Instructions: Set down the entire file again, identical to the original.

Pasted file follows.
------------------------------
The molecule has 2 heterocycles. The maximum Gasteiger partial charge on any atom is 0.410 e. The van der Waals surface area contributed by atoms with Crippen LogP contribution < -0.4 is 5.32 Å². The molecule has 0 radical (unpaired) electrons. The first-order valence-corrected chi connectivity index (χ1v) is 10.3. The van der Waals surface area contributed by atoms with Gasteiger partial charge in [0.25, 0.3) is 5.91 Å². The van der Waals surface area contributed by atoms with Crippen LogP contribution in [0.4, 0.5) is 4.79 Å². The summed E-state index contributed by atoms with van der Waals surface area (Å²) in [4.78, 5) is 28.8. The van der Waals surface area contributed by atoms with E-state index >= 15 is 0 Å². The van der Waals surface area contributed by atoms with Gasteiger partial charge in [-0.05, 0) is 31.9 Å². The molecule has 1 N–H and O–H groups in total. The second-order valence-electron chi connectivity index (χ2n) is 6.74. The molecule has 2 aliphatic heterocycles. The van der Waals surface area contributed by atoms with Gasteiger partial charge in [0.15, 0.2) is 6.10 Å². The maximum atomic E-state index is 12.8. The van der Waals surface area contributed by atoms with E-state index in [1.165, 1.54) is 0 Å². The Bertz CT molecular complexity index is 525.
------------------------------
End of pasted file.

The molecule has 2 heterocycles. The maximum Gasteiger partial charge on any atom is 0.410 e. The van der Waals surface area contributed by atoms with Crippen LogP contribution < -0.4 is 5.32 Å². The molecule has 0 radical (unpaired) electrons. The first-order valence-corrected chi connectivity index (χ1v) is 10.3. The van der Waals surface area contributed by atoms with Gasteiger partial charge in [0.25, 0.3) is 5.91 Å². The van der Waals surface area contributed by atoms with Crippen LogP contribution in [0.4, 0.5) is 4.79 Å². The summed E-state index contributed by atoms with van der Waals surface area (Å²) in [4.78, 5) is 28.8. The van der Waals surface area contributed by atoms with E-state index >= 15 is 0 Å². The van der Waals surface area contributed by atoms with Gasteiger partial charge in [-0.05, 0) is 31.9 Å². The molecule has 1 N–H and O–H groups in total. The second-order valence-electron chi connectivity index (χ2n) is 6.74. The molecule has 2 aliphatic heterocycles. The van der Waals surface area contributed by atoms with Gasteiger partial charge in [0.15, 0.2) is 6.10 Å². The maximum atomic E-state index is 12.8. The van der Waals surface area contributed by atoms with E-state index in [1.165, 1.54) is 0 Å². The Bertz CT molecular complexity index is 525.